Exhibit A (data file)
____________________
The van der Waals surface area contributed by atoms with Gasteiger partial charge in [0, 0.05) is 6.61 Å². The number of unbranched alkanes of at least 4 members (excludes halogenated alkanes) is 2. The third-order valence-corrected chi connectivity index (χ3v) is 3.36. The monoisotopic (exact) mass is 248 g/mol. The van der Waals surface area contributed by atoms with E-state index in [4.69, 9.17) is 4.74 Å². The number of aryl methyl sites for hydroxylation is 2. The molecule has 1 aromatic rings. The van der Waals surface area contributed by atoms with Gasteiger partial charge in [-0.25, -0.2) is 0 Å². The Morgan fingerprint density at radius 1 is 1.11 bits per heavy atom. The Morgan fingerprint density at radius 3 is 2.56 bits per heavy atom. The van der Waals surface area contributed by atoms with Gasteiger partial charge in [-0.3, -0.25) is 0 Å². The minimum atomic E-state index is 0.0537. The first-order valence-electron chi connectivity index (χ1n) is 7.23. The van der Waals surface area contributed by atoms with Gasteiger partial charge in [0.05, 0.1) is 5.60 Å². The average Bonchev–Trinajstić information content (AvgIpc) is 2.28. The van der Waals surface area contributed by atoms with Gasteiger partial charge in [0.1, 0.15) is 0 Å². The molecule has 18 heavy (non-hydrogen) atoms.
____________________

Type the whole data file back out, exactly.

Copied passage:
The van der Waals surface area contributed by atoms with Gasteiger partial charge in [0, 0.05) is 6.61 Å². The number of unbranched alkanes of at least 4 members (excludes halogenated alkanes) is 2. The third-order valence-corrected chi connectivity index (χ3v) is 3.36. The monoisotopic (exact) mass is 248 g/mol. The van der Waals surface area contributed by atoms with E-state index in [4.69, 9.17) is 4.74 Å². The number of aryl methyl sites for hydroxylation is 2. The molecule has 1 aromatic rings. The van der Waals surface area contributed by atoms with Gasteiger partial charge in [-0.25, -0.2) is 0 Å². The Morgan fingerprint density at radius 1 is 1.11 bits per heavy atom. The Morgan fingerprint density at radius 3 is 2.56 bits per heavy atom. The van der Waals surface area contributed by atoms with Gasteiger partial charge in [-0.3, -0.25) is 0 Å². The minimum atomic E-state index is 0.0537. The first-order valence-electron chi connectivity index (χ1n) is 7.23. The van der Waals surface area contributed by atoms with Gasteiger partial charge in [0.05, 0.1) is 5.60 Å². The average Bonchev–Trinajstić information content (AvgIpc) is 2.28. The van der Waals surface area contributed by atoms with Gasteiger partial charge in [0.1, 0.15) is 0 Å². The molecule has 18 heavy (non-hydrogen) atoms.